Hopefully, something in that may have been of some help. I really sympathise. Depression is hideous and it's self-perpetuating. Give yourself a break!
on November 10, 2013
at 08:39 PM
Could be this guy, who's into nootropics - he mentions he was on longecity for a while but found the discussion a bit brain dead. But I think scienceguy is a Brit. They certainly have similar interests and provide references for everything:
I did take his longecity advice on page 6 and found it by far the most effective non-pharma thing I've tried for sleep (post 162) - use control + f to look for key words, could be worth your time:
on November 10, 2013
at 12:15 PM
Sounds too complicated.
Try this thread for a list of do's and don'ts for anxiety & insomnia - you may find some simpler options:
Magnesium is very important, and I think the best way of getting it is by epsom salt spray:
on November 09, 2013
at 09:57 PM
Serotonin is a stress hormone. I dont think that strategies that aim to elevate serotonin (i.e. 5-HTP) are safe in the long term.
It may surprise you, but when SSRIs work they may actually lower and not heighten serotonin levels. Not much is known about the true mechanism of action of SSRIs. They may also be totally unrelated to serotonin. But pharmaceutical propaganda led people to believe serotonin is the "happy hormone". This is a dangerous misconception.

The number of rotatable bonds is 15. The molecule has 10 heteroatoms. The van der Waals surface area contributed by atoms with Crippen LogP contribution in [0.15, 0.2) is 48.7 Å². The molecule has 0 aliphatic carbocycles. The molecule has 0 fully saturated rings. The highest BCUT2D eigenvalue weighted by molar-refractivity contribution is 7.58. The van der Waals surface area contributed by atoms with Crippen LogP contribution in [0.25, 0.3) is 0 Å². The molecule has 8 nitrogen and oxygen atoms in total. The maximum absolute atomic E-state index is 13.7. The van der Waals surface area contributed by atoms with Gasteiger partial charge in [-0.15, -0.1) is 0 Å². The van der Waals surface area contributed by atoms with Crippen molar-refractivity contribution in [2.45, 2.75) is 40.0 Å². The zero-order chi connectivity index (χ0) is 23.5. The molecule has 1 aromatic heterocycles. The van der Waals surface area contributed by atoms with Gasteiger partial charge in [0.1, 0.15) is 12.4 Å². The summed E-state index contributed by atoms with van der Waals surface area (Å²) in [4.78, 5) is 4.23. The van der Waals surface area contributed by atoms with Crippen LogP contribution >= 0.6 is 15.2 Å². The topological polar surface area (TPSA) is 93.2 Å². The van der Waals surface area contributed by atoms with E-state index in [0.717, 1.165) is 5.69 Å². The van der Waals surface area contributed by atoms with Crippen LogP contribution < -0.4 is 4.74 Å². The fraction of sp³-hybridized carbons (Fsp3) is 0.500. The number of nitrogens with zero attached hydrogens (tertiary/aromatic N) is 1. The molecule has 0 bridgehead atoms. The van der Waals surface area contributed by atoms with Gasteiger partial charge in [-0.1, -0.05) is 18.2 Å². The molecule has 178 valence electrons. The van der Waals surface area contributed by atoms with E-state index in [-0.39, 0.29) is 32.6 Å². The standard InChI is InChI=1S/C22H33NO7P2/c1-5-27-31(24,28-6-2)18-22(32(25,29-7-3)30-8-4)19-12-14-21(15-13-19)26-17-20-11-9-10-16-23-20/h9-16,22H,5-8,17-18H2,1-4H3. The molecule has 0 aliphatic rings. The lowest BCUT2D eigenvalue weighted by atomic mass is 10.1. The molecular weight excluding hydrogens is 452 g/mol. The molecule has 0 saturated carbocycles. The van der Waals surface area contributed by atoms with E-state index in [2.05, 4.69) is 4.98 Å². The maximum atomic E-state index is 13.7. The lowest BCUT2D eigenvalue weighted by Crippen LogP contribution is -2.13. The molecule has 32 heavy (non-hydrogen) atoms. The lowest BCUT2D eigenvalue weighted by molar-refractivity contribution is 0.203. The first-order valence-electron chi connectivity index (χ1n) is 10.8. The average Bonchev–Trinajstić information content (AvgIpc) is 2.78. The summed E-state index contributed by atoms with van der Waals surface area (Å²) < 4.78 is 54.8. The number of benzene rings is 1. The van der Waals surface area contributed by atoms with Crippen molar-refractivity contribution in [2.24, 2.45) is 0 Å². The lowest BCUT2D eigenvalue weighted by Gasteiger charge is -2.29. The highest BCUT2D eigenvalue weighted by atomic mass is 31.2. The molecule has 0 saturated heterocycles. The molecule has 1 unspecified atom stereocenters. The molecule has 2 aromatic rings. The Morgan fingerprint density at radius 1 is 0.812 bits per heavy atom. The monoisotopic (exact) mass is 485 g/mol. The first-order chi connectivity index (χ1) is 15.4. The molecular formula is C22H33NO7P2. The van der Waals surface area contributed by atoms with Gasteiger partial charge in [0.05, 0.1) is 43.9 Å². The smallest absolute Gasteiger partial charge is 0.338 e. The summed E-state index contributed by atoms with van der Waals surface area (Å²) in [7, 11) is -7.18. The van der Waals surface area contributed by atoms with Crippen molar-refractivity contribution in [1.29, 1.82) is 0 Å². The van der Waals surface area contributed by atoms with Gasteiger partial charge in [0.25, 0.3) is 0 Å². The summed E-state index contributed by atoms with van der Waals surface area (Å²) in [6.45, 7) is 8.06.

One example: Tianeptine, a selective serotonin reuptake enhancer (working totally opposite to SSRIs), is a powerful antidepressant.
Natural strategies that aim to enhance thyroid function and reduce cortisol and other stress hormones can reduce depression. Eating enough carbohydrates, frequently enough and avoiding too much protein, as well as too little, can accomplish that. Sugar has powerful antistress properties.
In some cases thyroid and pregnenolone supplementation is very beneficial .
Moderate exercise can lower cortisol, while excessive exercise elevates it and should be avoided.
Enough salt (!), calcium and magnesium is also important to keep the stress hormones low.